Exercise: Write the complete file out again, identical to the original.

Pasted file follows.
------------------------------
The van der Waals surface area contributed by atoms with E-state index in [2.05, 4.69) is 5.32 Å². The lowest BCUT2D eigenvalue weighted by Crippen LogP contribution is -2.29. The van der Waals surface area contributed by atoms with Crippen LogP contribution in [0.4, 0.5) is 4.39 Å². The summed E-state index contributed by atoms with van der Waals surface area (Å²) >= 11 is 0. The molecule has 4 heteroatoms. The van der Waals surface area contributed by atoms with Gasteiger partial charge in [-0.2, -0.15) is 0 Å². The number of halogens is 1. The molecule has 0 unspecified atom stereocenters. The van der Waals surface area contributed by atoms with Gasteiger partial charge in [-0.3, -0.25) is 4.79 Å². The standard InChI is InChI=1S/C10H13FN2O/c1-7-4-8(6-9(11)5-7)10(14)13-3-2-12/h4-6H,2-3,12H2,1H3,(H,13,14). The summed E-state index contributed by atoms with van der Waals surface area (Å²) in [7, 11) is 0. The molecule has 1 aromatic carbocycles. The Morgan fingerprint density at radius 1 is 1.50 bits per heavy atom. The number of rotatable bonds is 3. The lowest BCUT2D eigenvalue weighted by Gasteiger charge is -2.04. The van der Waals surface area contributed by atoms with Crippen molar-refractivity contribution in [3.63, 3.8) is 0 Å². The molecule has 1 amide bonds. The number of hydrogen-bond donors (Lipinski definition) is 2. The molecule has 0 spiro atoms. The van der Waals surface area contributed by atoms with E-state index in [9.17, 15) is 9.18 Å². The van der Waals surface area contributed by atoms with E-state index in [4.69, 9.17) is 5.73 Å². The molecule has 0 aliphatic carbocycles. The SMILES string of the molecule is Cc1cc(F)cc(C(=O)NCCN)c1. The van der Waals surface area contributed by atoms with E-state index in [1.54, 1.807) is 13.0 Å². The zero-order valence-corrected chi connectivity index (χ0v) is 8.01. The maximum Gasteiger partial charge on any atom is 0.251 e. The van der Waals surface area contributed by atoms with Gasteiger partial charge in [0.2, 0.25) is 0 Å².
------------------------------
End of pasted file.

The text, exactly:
The van der Waals surface area contributed by atoms with E-state index in [2.05, 4.69) is 5.32 Å². The lowest BCUT2D eigenvalue weighted by Crippen LogP contribution is -2.29. The van der Waals surface area contributed by atoms with Crippen LogP contribution in [0.4, 0.5) is 4.39 Å². The summed E-state index contributed by atoms with van der Waals surface area (Å²) >= 11 is 0. The molecule has 4 heteroatoms. The van der Waals surface area contributed by atoms with Gasteiger partial charge in [-0.2, -0.15) is 0 Å². The number of halogens is 1. The molecule has 0 unspecified atom stereocenters. The van der Waals surface area contributed by atoms with Gasteiger partial charge in [-0.3, -0.25) is 4.79 Å². The standard InChI is InChI=1S/C10H13FN2O/c1-7-4-8(6-9(11)5-7)10(14)13-3-2-12/h4-6H,2-3,12H2,1H3,(H,13,14). The summed E-state index contributed by atoms with van der Waals surface area (Å²) in [7, 11) is 0. The molecule has 1 aromatic carbocycles. The Morgan fingerprint density at radius 1 is 1.50 bits per heavy atom. The number of rotatable bonds is 3. The lowest BCUT2D eigenvalue weighted by Gasteiger charge is -2.04. The van der Waals surface area contributed by atoms with Crippen molar-refractivity contribution in [3.63, 3.8) is 0 Å². The molecule has 1 amide bonds. The number of hydrogen-bond donors (Lipinski definition) is 2. The molecule has 0 spiro atoms. The van der Waals surface area contributed by atoms with E-state index in [9.17, 15) is 9.18 Å². The van der Waals surface area contributed by atoms with E-state index in [4.69, 9.17) is 5.73 Å². The molecule has 0 aliphatic carbocycles. The SMILES string of the molecule is Cc1cc(F)cc(C(=O)NCCN)c1. The van der Waals surface area contributed by atoms with E-state index in [1.54, 1.807) is 13.0 Å². The zero-order valence-corrected chi connectivity index (χ0v) is 8.01. The maximum Gasteiger partial charge on any atom is 0.251 e. The van der Waals surface area contributed by atoms with Gasteiger partial charge in [0.2, 0.25) is 0 Å².